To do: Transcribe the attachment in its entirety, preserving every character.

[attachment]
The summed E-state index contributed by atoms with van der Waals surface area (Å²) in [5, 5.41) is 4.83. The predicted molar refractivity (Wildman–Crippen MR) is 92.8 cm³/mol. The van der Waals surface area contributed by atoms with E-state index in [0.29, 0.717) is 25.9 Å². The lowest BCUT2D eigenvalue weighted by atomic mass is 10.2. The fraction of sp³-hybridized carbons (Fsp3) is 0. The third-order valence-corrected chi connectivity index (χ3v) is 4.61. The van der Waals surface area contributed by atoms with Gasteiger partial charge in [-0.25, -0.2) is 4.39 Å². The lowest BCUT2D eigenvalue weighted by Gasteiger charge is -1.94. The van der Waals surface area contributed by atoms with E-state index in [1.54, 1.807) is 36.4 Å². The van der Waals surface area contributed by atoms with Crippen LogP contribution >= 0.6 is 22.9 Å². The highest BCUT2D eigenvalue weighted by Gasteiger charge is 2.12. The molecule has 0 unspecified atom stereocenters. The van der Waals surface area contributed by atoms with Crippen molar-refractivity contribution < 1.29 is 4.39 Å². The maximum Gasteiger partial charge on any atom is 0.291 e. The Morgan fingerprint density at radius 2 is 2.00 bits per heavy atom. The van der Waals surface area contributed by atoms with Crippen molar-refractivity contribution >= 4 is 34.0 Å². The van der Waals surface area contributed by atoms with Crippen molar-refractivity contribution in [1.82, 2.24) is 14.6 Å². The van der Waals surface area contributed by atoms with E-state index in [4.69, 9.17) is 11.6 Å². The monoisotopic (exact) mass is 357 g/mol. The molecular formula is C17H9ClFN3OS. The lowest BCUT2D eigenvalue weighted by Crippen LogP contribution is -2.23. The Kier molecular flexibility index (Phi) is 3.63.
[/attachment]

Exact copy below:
The summed E-state index contributed by atoms with van der Waals surface area (Å²) in [5, 5.41) is 4.83. The predicted molar refractivity (Wildman–Crippen MR) is 92.8 cm³/mol. The van der Waals surface area contributed by atoms with E-state index in [0.29, 0.717) is 25.9 Å². The lowest BCUT2D eigenvalue weighted by atomic mass is 10.2. The fraction of sp³-hybridized carbons (Fsp3) is 0. The third-order valence-corrected chi connectivity index (χ3v) is 4.61. The van der Waals surface area contributed by atoms with Gasteiger partial charge in [-0.25, -0.2) is 4.39 Å². The lowest BCUT2D eigenvalue weighted by Gasteiger charge is -1.94. The van der Waals surface area contributed by atoms with E-state index in [1.54, 1.807) is 36.4 Å². The van der Waals surface area contributed by atoms with Crippen LogP contribution >= 0.6 is 22.9 Å². The highest BCUT2D eigenvalue weighted by Gasteiger charge is 2.12. The molecule has 0 unspecified atom stereocenters. The van der Waals surface area contributed by atoms with Crippen molar-refractivity contribution < 1.29 is 4.39 Å². The maximum Gasteiger partial charge on any atom is 0.291 e. The Morgan fingerprint density at radius 2 is 2.00 bits per heavy atom. The van der Waals surface area contributed by atoms with Crippen molar-refractivity contribution >= 4 is 34.0 Å². The van der Waals surface area contributed by atoms with Crippen molar-refractivity contribution in [1.82, 2.24) is 14.6 Å². The van der Waals surface area contributed by atoms with E-state index in [4.69, 9.17) is 11.6 Å². The monoisotopic (exact) mass is 357 g/mol. The molecular formula is C17H9ClFN3OS. The lowest BCUT2D eigenvalue weighted by Crippen LogP contribution is -2.23. The Kier molecular flexibility index (Phi) is 3.63.